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Standard vs Power Brake MC -- Follow up.


James_Douglas
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Hi All.

 

My 1949 has a leaking MC. All my spares are at my place out of town. I am using a 1951 Imperial MC and pedal as the power brake cars 1951-1954 used a different pedal and a different push rod. This changed the pedal ratio. Also, the 1951-1954 MC had a 1.50 stroke versus the 1946 to 1950 which had 1.125 stroke.

 

What I noticed on my now that it is on the bench is that when the pedal is in the resting position, up against the stop on the housing, that the face of the plunger is dead even with the face of the MC.

 

My question is: Are the 1946 to 1949 units the same, or does the change in the push rods on the power units from 1951 to 1954 allow the plunger to travel out farther than the non power ones.

 

Since all my hard brake spares out at my place out of town, I cannot check them. So, I wanted to see if anyone has one on the bench and call advise.

 

*************

Well, since I wrote this I got a new master cylinder from one of the usual suspects that claim that this MC is all American made.  I can tell you that the two machine screws that hold the plate and boot to the MC on the new unit were #10 Metric heads. The threads were SAE. Made in the USA, perhaps.

 

I see that the length of the bore for this unit and my 1951 Imperial Unit are the same. All the difference in stroke is in the different pedal ratio and different pushrod.

 

Speaking of that. There is no way to get the pushrod "B" setting to 3/4 inch as is advised in the service manual. The different pedal and pushrod set that geometry and no amount of adjustment can change it. It ends up being about 1.25 to 1.5 inch of total travel before the bleeder port stops bubbling inside the master cylinder. I spent an hour on the bench with it full to set it. I gave it a generous 1/4 inch of free play for the "A" setting. I suspect that nobody at MOPAR had a light bulb go off and amend the service manual.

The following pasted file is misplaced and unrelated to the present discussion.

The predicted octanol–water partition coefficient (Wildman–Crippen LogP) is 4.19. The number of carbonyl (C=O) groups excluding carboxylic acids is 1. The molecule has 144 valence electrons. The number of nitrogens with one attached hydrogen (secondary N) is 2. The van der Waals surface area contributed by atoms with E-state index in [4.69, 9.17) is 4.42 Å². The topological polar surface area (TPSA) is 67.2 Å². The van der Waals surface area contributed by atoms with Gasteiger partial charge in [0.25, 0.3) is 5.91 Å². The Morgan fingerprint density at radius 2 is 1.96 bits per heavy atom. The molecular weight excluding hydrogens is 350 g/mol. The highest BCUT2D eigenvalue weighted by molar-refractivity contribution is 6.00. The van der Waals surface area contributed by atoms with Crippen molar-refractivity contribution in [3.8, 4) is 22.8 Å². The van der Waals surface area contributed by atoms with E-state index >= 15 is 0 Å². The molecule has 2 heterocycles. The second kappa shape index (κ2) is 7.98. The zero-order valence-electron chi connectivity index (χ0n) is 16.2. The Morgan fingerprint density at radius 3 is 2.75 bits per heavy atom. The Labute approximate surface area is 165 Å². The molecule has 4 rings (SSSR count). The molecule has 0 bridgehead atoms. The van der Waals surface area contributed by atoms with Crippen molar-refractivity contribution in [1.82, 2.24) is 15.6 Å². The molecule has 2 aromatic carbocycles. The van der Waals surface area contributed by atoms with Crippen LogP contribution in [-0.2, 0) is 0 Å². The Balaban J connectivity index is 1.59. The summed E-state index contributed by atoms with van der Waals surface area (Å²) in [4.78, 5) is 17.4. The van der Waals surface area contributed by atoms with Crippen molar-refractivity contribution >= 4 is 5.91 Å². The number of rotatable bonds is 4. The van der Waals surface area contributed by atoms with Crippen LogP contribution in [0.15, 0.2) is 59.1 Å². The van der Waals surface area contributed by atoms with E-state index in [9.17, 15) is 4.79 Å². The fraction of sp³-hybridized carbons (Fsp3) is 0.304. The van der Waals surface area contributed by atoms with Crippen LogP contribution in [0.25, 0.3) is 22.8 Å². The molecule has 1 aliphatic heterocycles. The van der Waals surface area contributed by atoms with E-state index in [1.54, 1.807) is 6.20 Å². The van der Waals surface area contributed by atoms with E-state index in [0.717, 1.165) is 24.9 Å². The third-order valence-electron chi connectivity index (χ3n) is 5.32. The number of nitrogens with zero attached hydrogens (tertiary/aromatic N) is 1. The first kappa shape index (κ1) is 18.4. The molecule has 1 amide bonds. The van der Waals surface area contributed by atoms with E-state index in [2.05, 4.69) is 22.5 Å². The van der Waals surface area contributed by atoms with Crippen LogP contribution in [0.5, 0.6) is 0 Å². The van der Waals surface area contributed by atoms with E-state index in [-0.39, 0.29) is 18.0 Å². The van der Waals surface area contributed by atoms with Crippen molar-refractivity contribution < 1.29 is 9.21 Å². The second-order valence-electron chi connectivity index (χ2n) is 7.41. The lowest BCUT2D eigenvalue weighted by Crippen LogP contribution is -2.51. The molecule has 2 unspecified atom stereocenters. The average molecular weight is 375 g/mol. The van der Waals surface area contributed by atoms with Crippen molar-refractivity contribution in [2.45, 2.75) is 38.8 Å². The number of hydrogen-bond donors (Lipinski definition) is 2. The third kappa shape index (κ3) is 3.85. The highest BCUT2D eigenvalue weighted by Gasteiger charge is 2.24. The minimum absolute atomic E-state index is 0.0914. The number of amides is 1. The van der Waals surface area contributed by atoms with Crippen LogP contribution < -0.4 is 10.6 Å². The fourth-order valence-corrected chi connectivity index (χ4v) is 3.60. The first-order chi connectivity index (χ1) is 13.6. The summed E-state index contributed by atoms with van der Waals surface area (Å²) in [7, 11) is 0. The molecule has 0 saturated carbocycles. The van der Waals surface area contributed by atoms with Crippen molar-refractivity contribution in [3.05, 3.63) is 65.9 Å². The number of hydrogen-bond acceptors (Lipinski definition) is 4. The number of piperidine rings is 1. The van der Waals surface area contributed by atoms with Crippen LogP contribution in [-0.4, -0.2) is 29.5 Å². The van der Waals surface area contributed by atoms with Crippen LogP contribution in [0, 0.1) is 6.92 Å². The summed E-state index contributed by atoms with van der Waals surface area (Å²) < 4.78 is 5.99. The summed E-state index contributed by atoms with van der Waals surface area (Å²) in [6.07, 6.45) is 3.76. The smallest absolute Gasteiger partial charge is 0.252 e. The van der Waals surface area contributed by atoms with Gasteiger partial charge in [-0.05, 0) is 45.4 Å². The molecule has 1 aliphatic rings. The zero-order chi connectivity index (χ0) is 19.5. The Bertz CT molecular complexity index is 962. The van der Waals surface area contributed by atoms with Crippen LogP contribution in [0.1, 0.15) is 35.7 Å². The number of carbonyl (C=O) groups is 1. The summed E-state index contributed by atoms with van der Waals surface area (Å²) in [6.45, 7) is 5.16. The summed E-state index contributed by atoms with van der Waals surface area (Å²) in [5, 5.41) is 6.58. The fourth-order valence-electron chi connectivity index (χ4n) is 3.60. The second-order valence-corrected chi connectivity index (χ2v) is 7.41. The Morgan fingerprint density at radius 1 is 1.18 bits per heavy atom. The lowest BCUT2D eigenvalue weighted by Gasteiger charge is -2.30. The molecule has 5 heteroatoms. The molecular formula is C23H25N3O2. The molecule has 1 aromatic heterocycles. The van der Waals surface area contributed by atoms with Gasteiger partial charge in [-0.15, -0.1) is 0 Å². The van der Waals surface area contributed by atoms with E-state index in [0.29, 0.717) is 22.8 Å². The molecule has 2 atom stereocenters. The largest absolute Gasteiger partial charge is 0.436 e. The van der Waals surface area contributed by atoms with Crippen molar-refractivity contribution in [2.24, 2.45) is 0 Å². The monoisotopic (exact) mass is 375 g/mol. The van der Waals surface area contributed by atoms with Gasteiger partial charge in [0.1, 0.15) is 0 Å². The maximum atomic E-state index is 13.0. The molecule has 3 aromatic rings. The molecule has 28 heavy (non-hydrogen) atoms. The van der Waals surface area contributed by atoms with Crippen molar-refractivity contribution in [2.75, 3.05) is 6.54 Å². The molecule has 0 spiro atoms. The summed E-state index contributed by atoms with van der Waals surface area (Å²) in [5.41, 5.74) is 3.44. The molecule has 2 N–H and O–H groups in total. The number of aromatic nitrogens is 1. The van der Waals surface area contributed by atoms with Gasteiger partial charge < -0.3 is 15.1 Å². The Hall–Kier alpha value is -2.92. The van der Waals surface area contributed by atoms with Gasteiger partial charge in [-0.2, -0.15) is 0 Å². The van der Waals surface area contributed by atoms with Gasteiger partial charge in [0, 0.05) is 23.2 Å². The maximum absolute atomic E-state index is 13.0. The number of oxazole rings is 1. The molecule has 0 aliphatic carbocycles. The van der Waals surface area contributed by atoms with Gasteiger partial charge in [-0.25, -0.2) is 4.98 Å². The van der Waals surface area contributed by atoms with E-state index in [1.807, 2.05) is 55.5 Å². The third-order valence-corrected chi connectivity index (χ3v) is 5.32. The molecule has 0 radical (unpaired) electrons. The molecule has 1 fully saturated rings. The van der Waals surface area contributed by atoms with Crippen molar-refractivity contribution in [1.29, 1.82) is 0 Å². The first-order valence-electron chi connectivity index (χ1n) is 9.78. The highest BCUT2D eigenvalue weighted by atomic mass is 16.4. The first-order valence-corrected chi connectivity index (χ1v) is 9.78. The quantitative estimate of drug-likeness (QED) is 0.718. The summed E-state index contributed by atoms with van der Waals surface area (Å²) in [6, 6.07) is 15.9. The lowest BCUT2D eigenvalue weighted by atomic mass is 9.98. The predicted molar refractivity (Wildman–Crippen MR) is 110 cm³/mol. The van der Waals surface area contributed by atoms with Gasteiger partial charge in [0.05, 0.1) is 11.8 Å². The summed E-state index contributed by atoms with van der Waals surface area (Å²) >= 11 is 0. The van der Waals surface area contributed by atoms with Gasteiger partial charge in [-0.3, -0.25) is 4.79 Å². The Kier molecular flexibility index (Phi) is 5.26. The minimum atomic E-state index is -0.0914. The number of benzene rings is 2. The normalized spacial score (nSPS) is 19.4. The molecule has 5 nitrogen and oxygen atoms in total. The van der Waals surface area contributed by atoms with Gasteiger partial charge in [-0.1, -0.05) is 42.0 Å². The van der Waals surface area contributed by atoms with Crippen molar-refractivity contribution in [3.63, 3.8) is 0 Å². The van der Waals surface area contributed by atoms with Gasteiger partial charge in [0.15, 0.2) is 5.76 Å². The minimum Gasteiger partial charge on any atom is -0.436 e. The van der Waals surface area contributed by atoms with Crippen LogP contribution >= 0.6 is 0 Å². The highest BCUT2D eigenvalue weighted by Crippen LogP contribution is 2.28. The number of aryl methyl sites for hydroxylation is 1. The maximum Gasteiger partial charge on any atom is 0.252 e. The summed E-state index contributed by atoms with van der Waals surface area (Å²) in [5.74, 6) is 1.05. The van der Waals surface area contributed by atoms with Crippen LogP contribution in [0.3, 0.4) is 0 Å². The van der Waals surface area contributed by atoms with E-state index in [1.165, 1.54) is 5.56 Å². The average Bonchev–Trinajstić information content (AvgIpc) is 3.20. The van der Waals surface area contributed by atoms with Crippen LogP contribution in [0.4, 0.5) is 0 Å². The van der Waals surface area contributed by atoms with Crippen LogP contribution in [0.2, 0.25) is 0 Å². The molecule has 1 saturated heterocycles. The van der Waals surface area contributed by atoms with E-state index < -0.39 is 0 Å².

WARNING!

 

The Master Cylinder I got had a pedal pin hole size of .7465 with the pin being .75000 inch. The engineering books tell you that for cast iron housing and steel pin that the press fit should be a maximum of one 1.3 thousands of an inch. My had 3.5 thousands of an inch. So I needed to ream it.  If one tries to press or hammer the pin in with that tight of fit you may crack outright the housing. You may also induce some unseen cracks that could get big and fail in the future.

 

I would suggest that people check that hole if they buy new master cylinders.

 

Best, James

 

 

Edited by James_Douglas
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  • James_Douglas changed the title to Standard vs Power Brake MC -- Follow up.

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